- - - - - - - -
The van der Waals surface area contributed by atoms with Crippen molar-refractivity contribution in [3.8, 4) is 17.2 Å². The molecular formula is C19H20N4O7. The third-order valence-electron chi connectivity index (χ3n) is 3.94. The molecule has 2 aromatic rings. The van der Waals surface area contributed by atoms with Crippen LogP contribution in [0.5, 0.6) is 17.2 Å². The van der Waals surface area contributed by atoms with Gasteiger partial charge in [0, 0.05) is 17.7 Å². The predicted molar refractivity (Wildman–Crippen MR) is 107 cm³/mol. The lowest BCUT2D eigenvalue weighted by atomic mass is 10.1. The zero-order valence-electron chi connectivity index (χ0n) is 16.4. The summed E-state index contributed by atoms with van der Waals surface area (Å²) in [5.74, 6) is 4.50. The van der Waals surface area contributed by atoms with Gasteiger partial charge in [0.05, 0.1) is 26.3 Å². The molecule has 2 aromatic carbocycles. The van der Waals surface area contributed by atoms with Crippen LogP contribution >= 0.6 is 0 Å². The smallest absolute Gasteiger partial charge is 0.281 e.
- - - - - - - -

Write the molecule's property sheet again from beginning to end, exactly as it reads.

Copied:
The van der Waals surface area contributed by atoms with Crippen molar-refractivity contribution in [3.8, 4) is 17.2 Å². The molecular formula is C19H20N4O7. The third-order valence-electron chi connectivity index (χ3n) is 3.94. The molecule has 2 aromatic rings. The van der Waals surface area contributed by atoms with Crippen LogP contribution in [0.5, 0.6) is 17.2 Å². The van der Waals surface area contributed by atoms with Gasteiger partial charge in [0, 0.05) is 17.7 Å². The predicted molar refractivity (Wildman–Crippen MR) is 107 cm³/mol. The lowest BCUT2D eigenvalue weighted by atomic mass is 10.1. The zero-order valence-electron chi connectivity index (χ0n) is 16.4. The summed E-state index contributed by atoms with van der Waals surface area (Å²) in [5.74, 6) is 4.50. The van der Waals surface area contributed by atoms with Gasteiger partial charge in [0.05, 0.1) is 26.3 Å². The molecule has 2 aromatic carbocycles. The van der Waals surface area contributed by atoms with Crippen LogP contribution >= 0.6 is 0 Å². The smallest absolute Gasteiger partial charge is 0.281 e.